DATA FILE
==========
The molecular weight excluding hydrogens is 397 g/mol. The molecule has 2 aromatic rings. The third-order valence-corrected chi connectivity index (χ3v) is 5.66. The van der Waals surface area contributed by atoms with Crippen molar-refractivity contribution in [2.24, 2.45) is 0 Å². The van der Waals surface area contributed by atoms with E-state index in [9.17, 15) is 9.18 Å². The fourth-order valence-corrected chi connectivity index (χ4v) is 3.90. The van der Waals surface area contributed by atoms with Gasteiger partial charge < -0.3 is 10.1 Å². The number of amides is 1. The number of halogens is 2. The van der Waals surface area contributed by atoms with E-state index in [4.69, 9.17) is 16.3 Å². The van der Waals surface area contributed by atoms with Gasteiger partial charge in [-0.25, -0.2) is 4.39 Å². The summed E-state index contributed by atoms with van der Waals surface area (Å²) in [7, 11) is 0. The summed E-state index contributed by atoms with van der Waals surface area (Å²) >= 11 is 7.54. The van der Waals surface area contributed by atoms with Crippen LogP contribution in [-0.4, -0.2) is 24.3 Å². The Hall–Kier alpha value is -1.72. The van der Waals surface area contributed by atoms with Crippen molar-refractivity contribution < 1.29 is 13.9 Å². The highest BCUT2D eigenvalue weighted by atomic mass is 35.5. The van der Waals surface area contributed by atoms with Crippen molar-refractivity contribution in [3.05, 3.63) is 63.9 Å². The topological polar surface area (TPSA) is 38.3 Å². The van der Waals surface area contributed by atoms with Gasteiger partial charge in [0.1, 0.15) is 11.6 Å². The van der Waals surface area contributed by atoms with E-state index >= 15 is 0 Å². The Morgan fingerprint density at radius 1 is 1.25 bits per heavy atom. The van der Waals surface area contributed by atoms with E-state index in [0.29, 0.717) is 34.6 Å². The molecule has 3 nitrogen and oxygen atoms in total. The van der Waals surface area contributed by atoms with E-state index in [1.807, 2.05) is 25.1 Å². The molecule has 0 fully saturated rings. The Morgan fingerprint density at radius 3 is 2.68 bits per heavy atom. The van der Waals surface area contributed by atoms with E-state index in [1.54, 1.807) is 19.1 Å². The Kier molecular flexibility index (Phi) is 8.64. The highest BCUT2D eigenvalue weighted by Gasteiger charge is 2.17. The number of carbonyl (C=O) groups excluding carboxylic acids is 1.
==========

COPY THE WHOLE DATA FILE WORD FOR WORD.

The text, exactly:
The molecular weight excluding hydrogens is 397 g/mol. The molecule has 2 aromatic rings. The third-order valence-corrected chi connectivity index (χ3v) is 5.66. The van der Waals surface area contributed by atoms with Crippen molar-refractivity contribution in [2.24, 2.45) is 0 Å². The van der Waals surface area contributed by atoms with E-state index in [9.17, 15) is 9.18 Å². The fourth-order valence-corrected chi connectivity index (χ4v) is 3.90. The van der Waals surface area contributed by atoms with Gasteiger partial charge < -0.3 is 10.1 Å². The number of amides is 1. The number of halogens is 2. The van der Waals surface area contributed by atoms with E-state index in [4.69, 9.17) is 16.3 Å². The van der Waals surface area contributed by atoms with Gasteiger partial charge in [-0.25, -0.2) is 4.39 Å². The summed E-state index contributed by atoms with van der Waals surface area (Å²) in [7, 11) is 0. The summed E-state index contributed by atoms with van der Waals surface area (Å²) >= 11 is 7.54. The van der Waals surface area contributed by atoms with Crippen LogP contribution in [-0.4, -0.2) is 24.3 Å². The Hall–Kier alpha value is -1.72. The van der Waals surface area contributed by atoms with Crippen molar-refractivity contribution < 1.29 is 13.9 Å². The highest BCUT2D eigenvalue weighted by atomic mass is 35.5. The van der Waals surface area contributed by atoms with Crippen molar-refractivity contribution in [3.05, 3.63) is 63.9 Å². The topological polar surface area (TPSA) is 38.3 Å². The van der Waals surface area contributed by atoms with Gasteiger partial charge in [0.1, 0.15) is 11.6 Å². The van der Waals surface area contributed by atoms with E-state index >= 15 is 0 Å². The Morgan fingerprint density at radius 1 is 1.25 bits per heavy atom. The van der Waals surface area contributed by atoms with E-state index in [0.29, 0.717) is 34.6 Å². The molecule has 3 nitrogen and oxygen atoms in total. The van der Waals surface area contributed by atoms with E-state index in [1.807, 2.05) is 25.1 Å². The molecule has 0 fully saturated rings. The Morgan fingerprint density at radius 3 is 2.68 bits per heavy atom. The van der Waals surface area contributed by atoms with E-state index in [1.54, 1.807) is 19.1 Å². The Kier molecular flexibility index (Phi) is 8.64. The highest BCUT2D eigenvalue weighted by Gasteiger charge is 2.17. The number of carbonyl (C=O) groups excluding carboxylic acids is 1.